“Everywhere in the world, the roving Yankee takes his pleasure and his profit, indifferent to all risks. He drops anchor at random.”- Giaccomo Puccini’s “Madame Butterfly,” as quoted on the liner notes to Weezer’s “Pinkerton.”
The tale of the invading Yank who impregnates the naïve native only to abandon her to the painful consequences goes back much farther than Puccini’s “Madama Butterfly.” It is, after all, a stark symbol of colonialism’s callous penetration made palatable by the operatic melodrama. It’s a story that can inspire both Boublil and Schomberg’s “Miss Saigon” and Weezer’s “Pinkerton”; it lends itself to revisiting and re-setting.
M. Ketsia Theodore-Pharel’s “Rope” takes the basic “Butterfly” concept and sets it not in the East, but much closer to American shores: Haiti in the 20s and 40s. It’s useful to know that in 1915, U.S. Marines occupied Port-Au-Prince in efforts to a) punish the popular lynching of U.S.-friendly dictator Vilbrun Guillaume Sam, b) protect the interests of the Haitian-American Sugar Company and c) keep the dreaded Imperial Huns’ supposed claws out of the Caribbean, roughly in that order.
Colvin Donner is one of those Marines, a rapist and an expert tracker whose grand achievement is to take care of the hanging of Chango Champagne Pepla, a legendary rebel “caco.” The hanging takes place with the novel’s titular rope, one that holds a curse which changes Colvin’s life, and leads him, curiously enough, to evangelism. Cut to 1945: that rope ties together the lives of Colvin; his son, Robert Donner; and the “Butterfly” of this tale, Moiselle, a girl who, like many before and after, believes that marrying a foreigner is the only ticket out of a limited Third World life.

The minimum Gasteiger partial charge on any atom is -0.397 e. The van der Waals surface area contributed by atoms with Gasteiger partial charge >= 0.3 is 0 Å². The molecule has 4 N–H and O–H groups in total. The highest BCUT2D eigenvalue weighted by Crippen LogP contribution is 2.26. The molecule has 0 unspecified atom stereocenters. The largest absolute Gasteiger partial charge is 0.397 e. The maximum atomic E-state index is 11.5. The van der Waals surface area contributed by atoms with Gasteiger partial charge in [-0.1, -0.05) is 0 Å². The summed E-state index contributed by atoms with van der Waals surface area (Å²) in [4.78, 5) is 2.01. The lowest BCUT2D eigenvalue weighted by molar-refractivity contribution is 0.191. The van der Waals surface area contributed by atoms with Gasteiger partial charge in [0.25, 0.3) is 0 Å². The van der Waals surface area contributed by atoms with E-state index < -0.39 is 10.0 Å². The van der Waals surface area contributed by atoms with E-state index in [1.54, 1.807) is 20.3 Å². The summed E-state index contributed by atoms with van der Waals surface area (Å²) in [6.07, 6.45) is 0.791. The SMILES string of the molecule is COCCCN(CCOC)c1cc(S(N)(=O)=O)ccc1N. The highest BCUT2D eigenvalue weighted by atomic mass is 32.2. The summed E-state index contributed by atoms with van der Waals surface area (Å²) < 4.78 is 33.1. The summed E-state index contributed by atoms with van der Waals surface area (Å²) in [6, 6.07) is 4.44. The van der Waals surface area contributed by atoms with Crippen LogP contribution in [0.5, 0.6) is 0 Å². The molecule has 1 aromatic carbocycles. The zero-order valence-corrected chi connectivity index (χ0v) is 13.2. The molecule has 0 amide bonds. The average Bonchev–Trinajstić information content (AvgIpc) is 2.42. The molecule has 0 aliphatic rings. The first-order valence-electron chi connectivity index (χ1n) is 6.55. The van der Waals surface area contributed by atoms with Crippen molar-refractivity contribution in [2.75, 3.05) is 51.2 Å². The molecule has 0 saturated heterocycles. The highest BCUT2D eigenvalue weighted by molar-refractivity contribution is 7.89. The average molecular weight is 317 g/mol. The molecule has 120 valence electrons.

Haiti’s society of the period is envisioned vibrantly: this is a locale where seemingly strict racial and class lines are frequently crossed; so are the lines between the mundane and the magical. The action scenes in “Rope” are as brutal as the romance between Donner and Moiselle is tender, (but is it a plot spoiler to mention it is doomed?) One only wishes Theodore-Pharel had provided more context to fill in the historical background; a certain familiarity with Haiti is assumed, and those who don’t necessarily know a lot about that country’s history beyond Toussaint Louverture and Papa Doc Duvalier (guilty!) might feel compelled to seek additional info elsewhere. It doesn’t matter: abundant plot twists (and knots) will entertain the rest, as the novel unfolds to its sequel-setting conclusion. “Rope” appears to be the first in a purported “Grace Donner” trilogy.